Ironman Lake Placid: The Why, the Data, and the Photo I Carried

So, it’s been over 3 months since Ironman Lake Placid and I finally got around to uploading all my data from my GPS devices for the day. Better late than never, eh?

The Why

I’ve never really come out and said why I wanted to do an Ironman. For a long time I never thought I would want to do an Ironman. The miles and time involved to complete an Ironman seemed impossible, especially for a mediocre athlete like myself. Swimming, cycling, and running over 140 miles in under 17 hours was ridiculous and best left to the crazy, ripped and lean athletes. Even after my first Half-Ironman in 2011 I didn’t want to do an Ironman. Then, I watched the 2011 Ironman World Championships tracking my coach and a few fellow Maine triathletes and watched Chrissie Wellington not only come from behind to win, but with broken bones and serious road rash. I realized that there was something special about Ironman. My resistance against the idea started to turn into curiosity and finally the seed was planted. I was determined to become an Ironman someday. Ironman no longer seemed impossible, but a major goal that I was seeking to reach. Perhaps I was crazy to think little old me with my overabundance of injuries could hear Mike Reilly say that “You are an Ironman.”

I’ve always been very self-critical of myself. My father was very hard on me growing up and often pushed me to my breaking point with harsh, uncalled for comments. But, it formed who I am today. I am stubborn and I don’t give up easy. I will die trying. I hired a wonderful and supportive coach in 2012 to help prime me for my potential debut Ironman in 2013. I was still on the fence about it until I went to training camp and realized that I could do it. The impossible became the possible. I chose to do an Ironman to prove to myself that I am capable of what I put my mind too. I’ve always strived to be the best and worked hard to achieve it. I’m competitive by nature. I know I’m not the best. Many people are stronger and faster than me, but I strive to be the best and strongest person I know I can be. Completing Ironman Lake Placid this summer allowed me to put the little voice in my head that is constantly telling me I’m not good enough to rest. Ironman, the holy grail of triathlon, is achievable to anyone who is willing to take the leap and put in the work.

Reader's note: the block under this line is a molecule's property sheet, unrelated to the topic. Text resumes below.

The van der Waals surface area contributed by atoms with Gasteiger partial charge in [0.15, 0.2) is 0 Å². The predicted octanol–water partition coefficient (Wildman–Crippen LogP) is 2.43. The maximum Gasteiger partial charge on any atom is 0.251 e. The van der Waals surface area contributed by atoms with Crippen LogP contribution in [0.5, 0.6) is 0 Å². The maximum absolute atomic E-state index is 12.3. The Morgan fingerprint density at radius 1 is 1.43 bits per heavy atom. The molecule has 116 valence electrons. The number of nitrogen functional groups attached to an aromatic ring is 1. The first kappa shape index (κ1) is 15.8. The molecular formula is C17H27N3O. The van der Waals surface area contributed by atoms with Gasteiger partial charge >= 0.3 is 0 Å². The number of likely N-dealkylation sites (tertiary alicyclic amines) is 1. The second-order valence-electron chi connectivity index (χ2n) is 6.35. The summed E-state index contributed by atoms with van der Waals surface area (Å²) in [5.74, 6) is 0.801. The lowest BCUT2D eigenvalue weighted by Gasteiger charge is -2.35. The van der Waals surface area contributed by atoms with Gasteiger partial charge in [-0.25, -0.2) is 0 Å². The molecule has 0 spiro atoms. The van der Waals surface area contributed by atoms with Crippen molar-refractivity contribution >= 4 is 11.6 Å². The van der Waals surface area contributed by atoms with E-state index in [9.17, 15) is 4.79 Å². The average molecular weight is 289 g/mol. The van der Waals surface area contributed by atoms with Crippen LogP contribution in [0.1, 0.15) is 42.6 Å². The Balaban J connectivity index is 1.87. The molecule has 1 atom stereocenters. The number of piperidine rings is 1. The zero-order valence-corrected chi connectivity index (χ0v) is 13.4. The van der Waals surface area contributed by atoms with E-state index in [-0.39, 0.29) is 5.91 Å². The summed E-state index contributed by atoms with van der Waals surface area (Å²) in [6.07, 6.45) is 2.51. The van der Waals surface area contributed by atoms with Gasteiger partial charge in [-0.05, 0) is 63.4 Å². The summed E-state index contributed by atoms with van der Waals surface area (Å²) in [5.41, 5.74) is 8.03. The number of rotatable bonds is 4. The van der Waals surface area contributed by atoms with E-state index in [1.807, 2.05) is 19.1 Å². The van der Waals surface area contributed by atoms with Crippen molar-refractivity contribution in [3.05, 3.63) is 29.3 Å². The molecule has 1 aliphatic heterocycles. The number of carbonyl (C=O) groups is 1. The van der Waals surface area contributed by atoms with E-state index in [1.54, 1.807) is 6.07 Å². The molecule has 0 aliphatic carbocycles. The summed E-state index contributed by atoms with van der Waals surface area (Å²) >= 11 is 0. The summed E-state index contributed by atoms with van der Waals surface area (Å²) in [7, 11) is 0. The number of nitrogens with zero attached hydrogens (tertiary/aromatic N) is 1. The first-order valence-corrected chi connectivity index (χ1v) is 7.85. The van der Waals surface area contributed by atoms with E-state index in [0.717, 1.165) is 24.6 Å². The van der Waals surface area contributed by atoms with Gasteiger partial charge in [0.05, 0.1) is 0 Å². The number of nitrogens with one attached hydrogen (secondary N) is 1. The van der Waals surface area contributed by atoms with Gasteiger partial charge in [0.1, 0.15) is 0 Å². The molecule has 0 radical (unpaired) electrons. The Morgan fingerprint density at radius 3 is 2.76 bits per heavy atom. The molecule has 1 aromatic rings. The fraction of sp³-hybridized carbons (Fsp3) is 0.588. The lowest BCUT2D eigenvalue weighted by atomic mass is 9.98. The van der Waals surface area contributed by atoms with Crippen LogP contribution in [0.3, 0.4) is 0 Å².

The Data

As I mentioned above, I finally uploaded all my Garmin devices to Training Peaks. During the race I used my Garmin 910XT and my Edge 800. Of course, being the technical idiot that I am, I messed up my 910XT and had the longest transition one of 112 miles! 🙂 Luckily, I had my Edge on my bike to catch a majority of my bike leg.

I felt like I had a good swim leg. I stayed off the cable to avoid the flailing arms and legs, but I guess I also swam an extra 0.26 miles by doing so! But, that also brings my pace down to 1:38/100 yards!

My awesome ability to swim a straight line...

My awesome ability to swim a straight line…

My bike data was fun to view. According to Training Peaks I gained 10,423 feet! I’m thinking there is a major glitch in their elevation algorithm since I know I didn’t ride my bike a few times up and down Mt. Washington! I averaged a cadence of 80 rpm, which I’m happy with since that includes all the zeros from the 10k downhill section riding into Keene (that happened twice!), thus my cadence is actually higher. Winning! My power VI was 1.15, which is good for me, especially with the ups and downs of the course.

My run data was kind of sad to view, watching my declining pace over the course of 26.2 miles. But, I knew it inevitable. Darn, knee…

Declining run pace

Declining run pace


The Photo I Carried

I knew my first Ironman would be special. I also knew it would be a long, long day that might involve some mental negative talk. I needed and wanted some motivation over the course of the day. My father refused to come to Lake Placid to watch and cheer me on and I was definitely disappointed about that. My mother was always one of my biggest cheerleaders in life and I knew that if she was still alive that she would have been there, getting up at the crack of dawn to drive me to transition and been there until I crawled across that finish line. On race day I carried her in spirit and also a picture in a little baggie tucked into my sports bra. When my thoughts turned negative and the little voice started whispering that I couldn’t do it, I thought about my mother. I was able to find my strength again and proceed onwards to the Olympic Circle. When my knee gave out at mile 18 of the run I thought back to her battle with CJD and realized the last 8 miles of the run was nothing compared to what that disease did to her.